Comment: Will Google ever become an OTA?

Comment: Will Google ever become an OTA?

Following a Travel Weekly ‘Talk to Google’ event, Teletext Holidays chairman Steve Endacott gives his take on the search giant’s strategy

Travel Weekly’s ‘Talk to Google’ Business Breakfast last week provided a fascinating insight into the thought processes of Google’s top UK team and for me provided a clear indication of their future direction in travel.

Google as a “customer-centric” business described how customer demand for instant answers, rather than just lists of relevant links, has driven much of its innovation as the market migrates to a mobile-dominated search space.

This has driven the development of both its Flight and Hotel searches, which allow customers to enter the data required to move directly to a relevant result or “answer”, when they click through to the supplier. Add in the ability of a younger generation of early adopters to use voice activation tools such as Siri to drive their mobile searches and you can quickly see their point.

Google customer-centric idealism is financially facilitated by the “Auction” nature of its bidding model. Reduced click volumes resulting from delivering higher quality answers to customers are compensated by high bid costs, making Google revenue neutral on almost all improvements in customer experience.

Interestingly, Google stated that the biggest driver of click inflation is a “flat” market, with little growth in search volumes, as this forces advertisers to spend more to maintain or increase their share.

Currently, most desktop markets are in decline due to the big switch to mobile, which has resulted in bid cost inflation in this sector. Ironically, although mobile click cost started lower, rapid inflation has also occurred in this sector driven by competition for the reduced advertising space available.

Google’s auction model automatically means it is likely to be the biggest winner from the above market forces, unless customers can find “answers” more quickly and easily elsewhere.

Hence, Google’s move with its Flight and Hotel finder tools, to enter the travel price comparison sector in order to head off the threats from sites like Skyscanner, Teletext or Travel Supermarket.

These sites, via price comparison, make it easier to answer a key customer question: “Who is the cheapest provider?”, and hence encroach on Google desire to provide the most relevant answer to a customer’s search.

Google’s current model remains firmly a “media play”, with customers being handed off directly to the airline or to major OTAs within their hotel search to complete the booking.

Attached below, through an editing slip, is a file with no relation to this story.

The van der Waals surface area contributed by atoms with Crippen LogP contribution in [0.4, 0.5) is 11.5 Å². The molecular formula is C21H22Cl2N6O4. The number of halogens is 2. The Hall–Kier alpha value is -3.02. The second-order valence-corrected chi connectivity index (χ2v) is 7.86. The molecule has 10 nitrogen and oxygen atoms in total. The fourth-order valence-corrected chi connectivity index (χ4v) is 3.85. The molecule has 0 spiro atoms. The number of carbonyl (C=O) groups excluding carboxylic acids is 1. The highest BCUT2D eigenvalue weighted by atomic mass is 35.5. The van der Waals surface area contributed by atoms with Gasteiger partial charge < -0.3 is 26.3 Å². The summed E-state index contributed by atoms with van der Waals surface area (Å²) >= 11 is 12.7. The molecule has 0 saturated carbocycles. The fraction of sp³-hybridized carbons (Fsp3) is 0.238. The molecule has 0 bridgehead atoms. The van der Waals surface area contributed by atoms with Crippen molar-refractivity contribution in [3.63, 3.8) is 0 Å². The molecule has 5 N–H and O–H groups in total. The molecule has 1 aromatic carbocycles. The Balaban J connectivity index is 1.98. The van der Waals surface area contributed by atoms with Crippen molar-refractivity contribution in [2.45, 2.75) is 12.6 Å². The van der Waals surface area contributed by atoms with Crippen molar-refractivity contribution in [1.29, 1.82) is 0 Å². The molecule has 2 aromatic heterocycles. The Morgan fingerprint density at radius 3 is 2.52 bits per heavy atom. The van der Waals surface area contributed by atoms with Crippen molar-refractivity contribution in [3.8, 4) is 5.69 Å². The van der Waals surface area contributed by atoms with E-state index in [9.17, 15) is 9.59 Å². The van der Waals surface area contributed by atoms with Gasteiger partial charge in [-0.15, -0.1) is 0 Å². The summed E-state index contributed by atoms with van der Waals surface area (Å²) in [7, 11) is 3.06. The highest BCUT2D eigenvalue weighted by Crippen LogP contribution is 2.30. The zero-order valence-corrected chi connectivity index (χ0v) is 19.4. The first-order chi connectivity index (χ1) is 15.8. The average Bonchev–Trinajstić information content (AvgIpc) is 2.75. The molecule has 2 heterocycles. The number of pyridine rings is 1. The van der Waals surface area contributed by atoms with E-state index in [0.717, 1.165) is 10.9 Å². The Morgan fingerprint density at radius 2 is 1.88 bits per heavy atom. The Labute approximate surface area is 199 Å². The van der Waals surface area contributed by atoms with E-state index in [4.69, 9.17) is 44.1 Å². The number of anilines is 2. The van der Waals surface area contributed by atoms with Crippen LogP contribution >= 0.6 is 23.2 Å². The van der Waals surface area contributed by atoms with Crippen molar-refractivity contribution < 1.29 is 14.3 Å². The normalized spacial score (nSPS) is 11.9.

In my opinion Google is likely to remain a media play for holiday transactions serviced by OTAs, because of the high regulatory burden that comes with being the principal and their inability to provide an answer quicker in this complex transaction.

In the flight sector, Google is also faced by customers’ clear preference to book directly with the airline carrier and again it is unlikely to be able to add value.

However, the hotel-only sector is less clear-cut in my mind. Currently, this sector remains highly fragmented, with Google being forced by technology restrictions to integrate with “intermediary” OTAs who aggregate hotel stock and take payment. The key question is whether Google can add value by removing this layer?

Unless there is a specific advantage of booking direct with the hotel, the answer is probably no.

Google’s recent launch of Hotel Offers - where hotels can offer “discounts” or “added value” offers to a targeted range of Google customers - is a move at adding such a motivation and may indicate their future direction.

In my opinion, rather than becoming an OTA, Google is more focused on driving higher “answer” relevancy by working with advertisers to apply the “big data” they generate from customers’ movements within their sites, to drive more tailored advertising.

Remarketing advertising is a perfect example of this, with the highest converting OTAs already spending 30% plus of their PPC advertising funds on remarketing.

We all know that currently remarketing is a relatively crude tool, where you’re often hounded for weeks by adverts for items you have already bought elsewhere. However, imagine the big data that Google can bring to the party.

Most websites use Google Analytics and attribution tools that tell Google which customers have bought items during a site visit and which ones have not.

Imagine if this data could then be passed to a competitor, to allow them to identify what the customer was looking for but did not buy from their competition. This could then be used to target these customers with highly personalised and relevant “pre-visit” marketing adverts.

At the end of the day, advertisers might not like this, but it is highly customer-centric, allowing customers to find via Google the best provider for their needs quicker than ever before. Don’t rule it out guys, given the power Google has to dictate terms to the online advertising market place.

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